Supporting a Partner with Anxiety

houcine-ncib-667560-unsplash.jpg

According to the American Psychological Association, anxiety is an emotion characterized by feelings of “tension, worried thoughts and physical changes like increased blood pressure." So yes, it is a regular, degular, shmegular emotion like happiness or sadness. Anxiety isn’t entirely bad either – it is an inner resource, a signal that there’s something you need to pay attention to.

Anxiety can also be persistent, seemingly uncontrollable and overpowering. When there is an excessive, irrational dread of everyday situations, it can be disabling. What’s more, when anxiety interferes with daily activities, it can be a disorder, which is a real and serious condition. It is important to say this because I can’t tell you the amount of times I’ve heard people dismiss anxiety by saying ignorant things like, “(s)he just needs to chill” or “(s)he’s doing too much, it’s not that serious.” Dismissing or invalidating someone’s anxiety is the same as dismissing or invalidating someone’s heart condition or diabetes. They are both equally significant and REAL. In fact, anxiety disorders are the most common and pervasive disorders in the United States.

Anxiety comes in many different forms and variations (i.e. procrastination, irritability, addictive self-soothing) and can show up in numerous ways. Below are specific things that may be helpful to you and whomever you are supporting:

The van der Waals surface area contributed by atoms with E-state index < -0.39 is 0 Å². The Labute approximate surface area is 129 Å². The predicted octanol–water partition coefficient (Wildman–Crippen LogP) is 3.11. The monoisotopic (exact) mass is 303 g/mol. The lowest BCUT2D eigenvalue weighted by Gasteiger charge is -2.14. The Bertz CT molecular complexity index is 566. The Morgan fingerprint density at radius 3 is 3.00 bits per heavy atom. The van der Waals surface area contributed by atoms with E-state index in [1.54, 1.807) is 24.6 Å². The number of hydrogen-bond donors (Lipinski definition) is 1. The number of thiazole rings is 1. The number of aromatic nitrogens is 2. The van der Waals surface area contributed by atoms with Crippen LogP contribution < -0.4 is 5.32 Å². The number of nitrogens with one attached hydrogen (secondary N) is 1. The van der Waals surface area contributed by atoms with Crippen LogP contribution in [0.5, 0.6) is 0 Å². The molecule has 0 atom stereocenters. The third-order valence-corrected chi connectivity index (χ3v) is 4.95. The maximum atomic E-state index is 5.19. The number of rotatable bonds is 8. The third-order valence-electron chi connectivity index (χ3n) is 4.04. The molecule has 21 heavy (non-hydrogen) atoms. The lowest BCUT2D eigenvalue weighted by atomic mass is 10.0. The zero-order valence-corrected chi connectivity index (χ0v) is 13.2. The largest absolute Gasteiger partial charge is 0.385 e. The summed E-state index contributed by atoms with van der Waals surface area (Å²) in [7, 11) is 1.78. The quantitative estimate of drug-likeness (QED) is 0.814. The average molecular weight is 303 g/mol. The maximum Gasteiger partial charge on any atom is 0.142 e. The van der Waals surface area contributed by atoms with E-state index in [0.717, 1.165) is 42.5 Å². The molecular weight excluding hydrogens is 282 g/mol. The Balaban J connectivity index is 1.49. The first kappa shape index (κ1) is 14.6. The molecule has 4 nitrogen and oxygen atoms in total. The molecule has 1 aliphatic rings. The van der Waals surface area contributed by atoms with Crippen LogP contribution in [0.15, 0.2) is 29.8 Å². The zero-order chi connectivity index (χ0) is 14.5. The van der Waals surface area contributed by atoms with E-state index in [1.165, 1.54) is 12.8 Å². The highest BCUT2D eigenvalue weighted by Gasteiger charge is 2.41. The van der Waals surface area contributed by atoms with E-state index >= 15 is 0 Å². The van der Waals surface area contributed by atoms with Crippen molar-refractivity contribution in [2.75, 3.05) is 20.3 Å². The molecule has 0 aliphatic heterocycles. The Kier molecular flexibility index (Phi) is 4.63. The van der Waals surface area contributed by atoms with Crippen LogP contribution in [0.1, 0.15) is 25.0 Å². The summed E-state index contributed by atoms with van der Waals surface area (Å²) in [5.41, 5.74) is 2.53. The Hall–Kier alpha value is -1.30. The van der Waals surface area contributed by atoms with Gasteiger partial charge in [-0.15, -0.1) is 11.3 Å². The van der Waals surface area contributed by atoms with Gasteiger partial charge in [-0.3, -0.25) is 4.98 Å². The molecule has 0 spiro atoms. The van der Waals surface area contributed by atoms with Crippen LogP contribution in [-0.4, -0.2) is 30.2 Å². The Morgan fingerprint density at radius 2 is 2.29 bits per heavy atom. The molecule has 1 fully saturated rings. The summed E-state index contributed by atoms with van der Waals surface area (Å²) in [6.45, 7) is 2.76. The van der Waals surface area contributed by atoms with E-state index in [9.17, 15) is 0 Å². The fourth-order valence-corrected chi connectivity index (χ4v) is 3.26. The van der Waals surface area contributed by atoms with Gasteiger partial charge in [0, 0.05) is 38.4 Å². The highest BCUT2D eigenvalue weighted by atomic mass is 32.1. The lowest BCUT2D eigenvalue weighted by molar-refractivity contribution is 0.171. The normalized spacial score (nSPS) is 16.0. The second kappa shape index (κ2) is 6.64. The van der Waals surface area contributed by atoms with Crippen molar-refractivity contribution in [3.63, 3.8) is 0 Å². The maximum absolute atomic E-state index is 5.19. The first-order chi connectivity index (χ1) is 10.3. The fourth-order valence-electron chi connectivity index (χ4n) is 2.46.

Listen and be patient – folks with anxiety have lots of thoughts in their minds, and talking it out with someone can be very helpful. The goal isn’t to fix or even understand, really, (because you may never fully understand, and that’s OK). Even when what they are saying seems illogical or irrational to you, provide an ear. Judging someone else’s thoughts can trivialize them and do more harm than good. Who likes unsolicited advice, anyway?

Ask how you can help – asking gives the other person control to choose how they want to be supported, and that can be empowering. Also be mindful that they may not know, which goes back to #1. 

Support through treatment – anxiety – at any level – is treatable, and treatment can consistent of the following, alone or in combination: therapy, medication, breathing techniques, exercising, etc. Whatever your partner/friend/whoever decides to do, support them through it, regardless of your own thoughts about it.

Take care of yourself and your own mental health – this goes without saying but it is often overlooked. Spending a lot of time around people with high levels of anxiety can be overwhelming. As such, it is of the utmost importance that you find effective ways to take care of yourself. Taking time to unplug from devices and people or taking “mini moments of wellness” (i.e. therapy, yoga, grounding yourself, etc) can be very useful.

Above all, supporting someone through their anxiety will teach you a lot about compassion and humility. As trite as the saying is, you truly don’t know until you know. 

I want to hear from you! Do you have experiences supporting someone else through their anxiety? What has that been like? If you suffer from anxiety, what do you find most helpful from those around you?